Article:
Artificial insemination (AI) is the name given to a procedure where sperm are placed into the female reproductive system by means other than intercourse. Intrauterine insemination (IUI) is the most common form of AI used. Only doctors can perform AI under the Assisted Reproductive Treatment Act 2008, although a person is not prevented from performing self-insemination.
IUI is mainly used for:
IUI can be performed during a natural cycle or in combination with ovulation induction (OI). The procedure is done at or immediately prior to ovulation. The sperm is prepared in the lab to obtain optimal concentration and motility. The semen sample is centrifuged and washed to remove debris. Large amounts of the best performing sperm are inserted directly through the female’s cervix and into the uterus. This will provide a greater chance that sperm will make the journey to the fallopian tubes, where fertilisation takes place. This is the main benefit of the IUI treatment.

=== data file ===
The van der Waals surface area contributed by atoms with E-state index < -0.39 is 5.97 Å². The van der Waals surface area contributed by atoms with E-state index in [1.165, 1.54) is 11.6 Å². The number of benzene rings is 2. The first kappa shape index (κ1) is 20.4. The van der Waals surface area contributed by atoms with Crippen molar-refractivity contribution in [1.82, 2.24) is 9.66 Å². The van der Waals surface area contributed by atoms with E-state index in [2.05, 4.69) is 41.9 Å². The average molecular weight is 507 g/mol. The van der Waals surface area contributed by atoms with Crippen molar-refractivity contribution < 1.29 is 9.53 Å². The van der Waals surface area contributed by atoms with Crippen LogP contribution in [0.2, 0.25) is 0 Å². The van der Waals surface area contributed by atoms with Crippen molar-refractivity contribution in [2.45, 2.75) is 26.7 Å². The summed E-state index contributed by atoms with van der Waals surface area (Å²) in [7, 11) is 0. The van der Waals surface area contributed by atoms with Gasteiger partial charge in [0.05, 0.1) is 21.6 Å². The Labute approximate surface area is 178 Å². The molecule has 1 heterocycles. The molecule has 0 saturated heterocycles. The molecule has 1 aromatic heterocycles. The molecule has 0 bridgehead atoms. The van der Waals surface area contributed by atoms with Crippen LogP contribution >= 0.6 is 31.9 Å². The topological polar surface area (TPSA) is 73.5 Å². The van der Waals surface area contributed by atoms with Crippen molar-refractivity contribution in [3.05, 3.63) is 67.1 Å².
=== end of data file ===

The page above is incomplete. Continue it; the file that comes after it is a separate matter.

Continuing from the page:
The sperm is either provided by the husband/partner or from a sperm donor (anonymous or known). The sperm can be provided fresh, or it can be frozen prior to treatment (e.g. sperm may have been stored prior to chemotherapy).
Same sex female couples or women who don’t have a partner are able to use donor sperm insemination (DI) to achieve a pregnancy.
IUI is not performed when there is:
The success of IUI in women over 40 years of age is very low, and is not normally recommended.
If a pregnancy is not achieved after a few attempts of AI, the use of In Vitro Fertilisation (IVF) and Intracytoplasmic Semen Injection (ICSI) may be discussed by your specialist as the next option.